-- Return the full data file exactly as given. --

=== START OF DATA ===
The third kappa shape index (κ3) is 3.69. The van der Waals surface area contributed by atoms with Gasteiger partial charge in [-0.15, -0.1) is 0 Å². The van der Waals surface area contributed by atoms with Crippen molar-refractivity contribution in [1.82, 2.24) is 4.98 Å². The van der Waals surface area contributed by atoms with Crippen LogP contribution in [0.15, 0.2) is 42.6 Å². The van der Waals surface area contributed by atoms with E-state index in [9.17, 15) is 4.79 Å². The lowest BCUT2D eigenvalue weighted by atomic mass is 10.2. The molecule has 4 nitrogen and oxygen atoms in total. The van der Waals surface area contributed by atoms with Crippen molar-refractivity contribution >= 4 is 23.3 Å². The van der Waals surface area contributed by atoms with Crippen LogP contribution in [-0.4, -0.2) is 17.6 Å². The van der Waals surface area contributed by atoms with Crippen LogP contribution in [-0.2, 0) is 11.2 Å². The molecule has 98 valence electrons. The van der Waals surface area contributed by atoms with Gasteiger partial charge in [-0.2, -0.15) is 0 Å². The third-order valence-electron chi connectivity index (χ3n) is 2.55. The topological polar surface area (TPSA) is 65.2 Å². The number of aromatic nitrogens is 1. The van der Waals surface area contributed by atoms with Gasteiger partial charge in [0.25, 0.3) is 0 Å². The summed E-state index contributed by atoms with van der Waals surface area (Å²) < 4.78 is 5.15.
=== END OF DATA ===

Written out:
The third kappa shape index (κ3) is 3.69. The van der Waals surface area contributed by atoms with Gasteiger partial charge in [-0.15, -0.1) is 0 Å². The van der Waals surface area contributed by atoms with Crippen molar-refractivity contribution in [1.82, 2.24) is 4.98 Å². The van der Waals surface area contributed by atoms with Crippen LogP contribution in [0.15, 0.2) is 42.6 Å². The van der Waals surface area contributed by atoms with E-state index in [9.17, 15) is 4.79 Å². The lowest BCUT2D eigenvalue weighted by atomic mass is 10.2. The molecule has 4 nitrogen and oxygen atoms in total. The van der Waals surface area contributed by atoms with Crippen molar-refractivity contribution >= 4 is 23.3 Å². The van der Waals surface area contributed by atoms with Crippen LogP contribution in [-0.4, -0.2) is 17.6 Å². The van der Waals surface area contributed by atoms with Crippen LogP contribution in [-0.2, 0) is 11.2 Å². The molecule has 98 valence electrons. The van der Waals surface area contributed by atoms with Gasteiger partial charge in [-0.2, -0.15) is 0 Å². The third-order valence-electron chi connectivity index (χ3n) is 2.55. The topological polar surface area (TPSA) is 65.2 Å². The number of aromatic nitrogens is 1. The van der Waals surface area contributed by atoms with Gasteiger partial charge in [0.25, 0.3) is 0 Å². The summed E-state index contributed by atoms with van der Waals surface area (Å²) < 4.78 is 5.15.